Intensely worried about their personal finances and medical expenses, Americans nonetheless appear realistic about the time Mr. Obama might need to turn things around, according to an Associated Press-GfK poll. It shows most Americans consider their new president to be a strong, ethical and empathetic leader who is working to change Washington.
Nobody knows how long the honeymoon will last, but Mr. Obama has clearly transformed the yes-we-can spirit of his candidacy into a tool of governance. His ability to inspire confidence - Mr. Obama's second book is titled "The Audacity of Hope" - has thus far buffered the president against the harsh political realities of two wars, a global economic meltdown and countless domestic challenges.
"He presents a very positive outlook," said Cheryl Wetherington, 35, an independent voter who runs a chocolate shop in Gardner, Kansas. "He's very well-spoken and very vocal about what direction should be taken."
Other AP-GfK findings could signal trouble for Mr. Obama:
And yet, the percentage of Americans saying the country is headed in the right direction rose to 48 percent, up from 40 percent in February. Forty-four percent say the nation is on the wrong track.
Not since January 2004, shortly after the capture of former Iraqi dictator Saddam Hussein, has an AP survey found more "right direction" than "wrong direction" respondents. The burst of optimism didn't last long in 2004.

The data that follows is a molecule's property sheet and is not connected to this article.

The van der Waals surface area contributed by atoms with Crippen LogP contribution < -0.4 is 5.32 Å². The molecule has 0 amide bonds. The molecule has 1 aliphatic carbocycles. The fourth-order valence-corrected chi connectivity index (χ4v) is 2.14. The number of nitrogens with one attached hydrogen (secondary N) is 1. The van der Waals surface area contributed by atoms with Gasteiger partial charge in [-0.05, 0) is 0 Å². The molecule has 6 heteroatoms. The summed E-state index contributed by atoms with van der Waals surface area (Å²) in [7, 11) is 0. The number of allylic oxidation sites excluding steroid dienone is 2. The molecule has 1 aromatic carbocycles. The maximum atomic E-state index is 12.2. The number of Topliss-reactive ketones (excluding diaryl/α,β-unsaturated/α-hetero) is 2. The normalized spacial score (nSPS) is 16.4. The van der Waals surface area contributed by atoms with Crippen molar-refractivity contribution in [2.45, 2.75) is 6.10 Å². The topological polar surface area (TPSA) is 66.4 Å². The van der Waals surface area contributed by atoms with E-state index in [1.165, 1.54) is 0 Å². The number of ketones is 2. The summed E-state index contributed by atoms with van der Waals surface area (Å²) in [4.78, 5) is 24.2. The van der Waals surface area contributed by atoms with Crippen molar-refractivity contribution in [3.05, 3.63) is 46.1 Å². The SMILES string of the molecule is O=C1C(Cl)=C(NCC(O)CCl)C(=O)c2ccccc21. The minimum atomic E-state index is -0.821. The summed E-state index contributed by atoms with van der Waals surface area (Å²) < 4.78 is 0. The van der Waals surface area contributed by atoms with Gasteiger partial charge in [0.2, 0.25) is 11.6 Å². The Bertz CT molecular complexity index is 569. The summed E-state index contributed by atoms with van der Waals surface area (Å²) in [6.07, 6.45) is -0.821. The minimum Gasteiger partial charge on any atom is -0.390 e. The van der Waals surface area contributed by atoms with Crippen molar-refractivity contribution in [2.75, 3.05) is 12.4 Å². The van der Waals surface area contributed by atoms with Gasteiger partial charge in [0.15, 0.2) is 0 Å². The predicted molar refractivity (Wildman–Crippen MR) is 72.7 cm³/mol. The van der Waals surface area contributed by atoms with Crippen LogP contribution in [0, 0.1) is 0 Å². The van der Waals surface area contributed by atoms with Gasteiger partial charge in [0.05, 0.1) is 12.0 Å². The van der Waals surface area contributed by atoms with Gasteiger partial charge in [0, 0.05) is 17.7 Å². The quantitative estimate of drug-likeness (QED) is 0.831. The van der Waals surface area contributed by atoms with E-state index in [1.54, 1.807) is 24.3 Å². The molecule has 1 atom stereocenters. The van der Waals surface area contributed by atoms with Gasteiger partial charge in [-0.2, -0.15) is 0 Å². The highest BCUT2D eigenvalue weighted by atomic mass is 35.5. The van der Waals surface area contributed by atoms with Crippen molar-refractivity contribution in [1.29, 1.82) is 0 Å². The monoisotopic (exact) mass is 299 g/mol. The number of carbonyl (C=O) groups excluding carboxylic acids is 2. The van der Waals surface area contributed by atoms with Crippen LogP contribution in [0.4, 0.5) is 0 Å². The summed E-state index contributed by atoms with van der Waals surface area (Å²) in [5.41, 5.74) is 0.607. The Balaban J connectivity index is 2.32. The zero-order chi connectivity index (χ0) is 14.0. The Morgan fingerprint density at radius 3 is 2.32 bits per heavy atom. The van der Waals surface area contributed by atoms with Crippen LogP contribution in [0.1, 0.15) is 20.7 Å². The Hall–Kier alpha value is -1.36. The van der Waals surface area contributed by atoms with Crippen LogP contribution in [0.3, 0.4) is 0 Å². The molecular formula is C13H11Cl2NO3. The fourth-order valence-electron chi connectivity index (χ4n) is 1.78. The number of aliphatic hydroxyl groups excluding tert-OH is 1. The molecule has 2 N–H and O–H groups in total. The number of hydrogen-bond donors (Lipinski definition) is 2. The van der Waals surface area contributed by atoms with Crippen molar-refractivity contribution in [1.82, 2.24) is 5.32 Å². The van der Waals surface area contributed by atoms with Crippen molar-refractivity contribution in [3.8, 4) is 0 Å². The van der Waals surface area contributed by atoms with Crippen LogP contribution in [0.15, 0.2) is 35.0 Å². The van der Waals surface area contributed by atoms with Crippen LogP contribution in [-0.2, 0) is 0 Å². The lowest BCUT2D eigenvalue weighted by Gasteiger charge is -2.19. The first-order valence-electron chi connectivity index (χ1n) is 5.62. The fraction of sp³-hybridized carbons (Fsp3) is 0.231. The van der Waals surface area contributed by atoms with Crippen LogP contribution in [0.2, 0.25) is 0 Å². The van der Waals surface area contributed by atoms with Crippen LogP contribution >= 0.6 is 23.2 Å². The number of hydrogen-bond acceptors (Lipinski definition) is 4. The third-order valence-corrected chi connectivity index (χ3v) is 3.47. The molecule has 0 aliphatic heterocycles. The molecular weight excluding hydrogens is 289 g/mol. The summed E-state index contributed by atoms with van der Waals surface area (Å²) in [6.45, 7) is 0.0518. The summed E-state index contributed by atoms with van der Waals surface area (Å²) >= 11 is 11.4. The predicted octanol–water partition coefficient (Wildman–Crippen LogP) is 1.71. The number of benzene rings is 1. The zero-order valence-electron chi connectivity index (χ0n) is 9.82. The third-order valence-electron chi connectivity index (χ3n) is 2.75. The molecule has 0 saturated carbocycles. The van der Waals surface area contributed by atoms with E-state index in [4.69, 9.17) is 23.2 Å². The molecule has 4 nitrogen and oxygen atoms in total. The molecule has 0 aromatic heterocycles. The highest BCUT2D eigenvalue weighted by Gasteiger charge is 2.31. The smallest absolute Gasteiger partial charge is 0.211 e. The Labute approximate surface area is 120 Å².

And it doesn't happen much.
Other than that blip five years ago, pessimism has trumped optimism in media polls since shortly after the invasion of Iraq in the spring of 2003.
The "right track" number topped "wrong direction" for a few months after the Sept. 11, 2001, attacks, according to non-AP media polls, and for several months late in the Clinton administration.
So far, Mr. Obama has defied the odds by producing a sustained trend toward optimism. It began with his election.
In October 2008, just 17 percent said the country was headed in the right direction. After his victory, that jumped to 36 percent. It dipped a bit in December but returned to 35 percent around the time of his inauguration and has headed upward since.
As President Obama concluded his trip to Europe earlier this month, a CBS News/New York Times poll found that Americans were more positive about the respect accorded to a U.S. president than they had been in years.
Sixty-seven percent said world leaders respected Mr. Obama, while 18 percent say they did not. It was a sharp contrast to the response when the same question was asked about George W. Bush in July 2006: Just 30 percent then said the president is respected by the leaders of other countries.
Mr. Obama is keenly aware that his political prospects are directly linked to such numbers. If at the end of his term the public is no more assured that Washington is competent and accountable and that the nation is at least on the right track, his re-election prospects will be doubtful.
Mr. Obama himself has conceded as much.